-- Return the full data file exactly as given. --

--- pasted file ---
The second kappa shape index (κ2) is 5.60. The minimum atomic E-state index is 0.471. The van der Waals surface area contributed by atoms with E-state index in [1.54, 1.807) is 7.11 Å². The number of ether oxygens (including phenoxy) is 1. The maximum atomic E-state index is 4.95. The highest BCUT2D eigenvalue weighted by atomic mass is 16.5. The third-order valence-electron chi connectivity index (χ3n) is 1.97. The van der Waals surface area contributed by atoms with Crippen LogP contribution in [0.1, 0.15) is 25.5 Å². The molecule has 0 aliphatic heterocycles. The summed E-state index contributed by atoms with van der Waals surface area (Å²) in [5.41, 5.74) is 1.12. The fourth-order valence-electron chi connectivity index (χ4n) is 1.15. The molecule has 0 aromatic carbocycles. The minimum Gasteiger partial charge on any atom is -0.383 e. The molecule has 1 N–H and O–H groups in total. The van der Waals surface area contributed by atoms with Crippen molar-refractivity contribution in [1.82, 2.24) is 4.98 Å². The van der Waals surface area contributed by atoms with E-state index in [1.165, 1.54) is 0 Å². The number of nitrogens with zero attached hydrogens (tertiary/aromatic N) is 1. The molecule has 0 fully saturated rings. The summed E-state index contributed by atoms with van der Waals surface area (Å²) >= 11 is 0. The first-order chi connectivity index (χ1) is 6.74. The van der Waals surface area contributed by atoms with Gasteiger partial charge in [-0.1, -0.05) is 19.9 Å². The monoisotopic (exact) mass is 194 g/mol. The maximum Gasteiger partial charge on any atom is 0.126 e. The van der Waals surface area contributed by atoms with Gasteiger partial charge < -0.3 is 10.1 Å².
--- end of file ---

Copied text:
The second kappa shape index (κ2) is 5.60. The minimum atomic E-state index is 0.471. The van der Waals surface area contributed by atoms with E-state index in [1.54, 1.807) is 7.11 Å². The number of ether oxygens (including phenoxy) is 1. The maximum atomic E-state index is 4.95. The highest BCUT2D eigenvalue weighted by atomic mass is 16.5. The third-order valence-electron chi connectivity index (χ3n) is 1.97. The van der Waals surface area contributed by atoms with Crippen LogP contribution in [0.1, 0.15) is 25.5 Å². The molecule has 0 aliphatic heterocycles. The summed E-state index contributed by atoms with van der Waals surface area (Å²) in [5.41, 5.74) is 1.12. The fourth-order valence-electron chi connectivity index (χ4n) is 1.15. The molecule has 0 aromatic carbocycles. The minimum Gasteiger partial charge on any atom is -0.383 e. The molecule has 1 N–H and O–H groups in total. The van der Waals surface area contributed by atoms with Crippen molar-refractivity contribution in [1.82, 2.24) is 4.98 Å². The van der Waals surface area contributed by atoms with E-state index in [1.165, 1.54) is 0 Å². The number of nitrogens with zero attached hydrogens (tertiary/aromatic N) is 1. The molecule has 0 fully saturated rings. The summed E-state index contributed by atoms with van der Waals surface area (Å²) >= 11 is 0. The first-order chi connectivity index (χ1) is 6.74. The van der Waals surface area contributed by atoms with Gasteiger partial charge in [-0.1, -0.05) is 19.9 Å². The monoisotopic (exact) mass is 194 g/mol. The maximum Gasteiger partial charge on any atom is 0.126 e. The van der Waals surface area contributed by atoms with Gasteiger partial charge < -0.3 is 10.1 Å².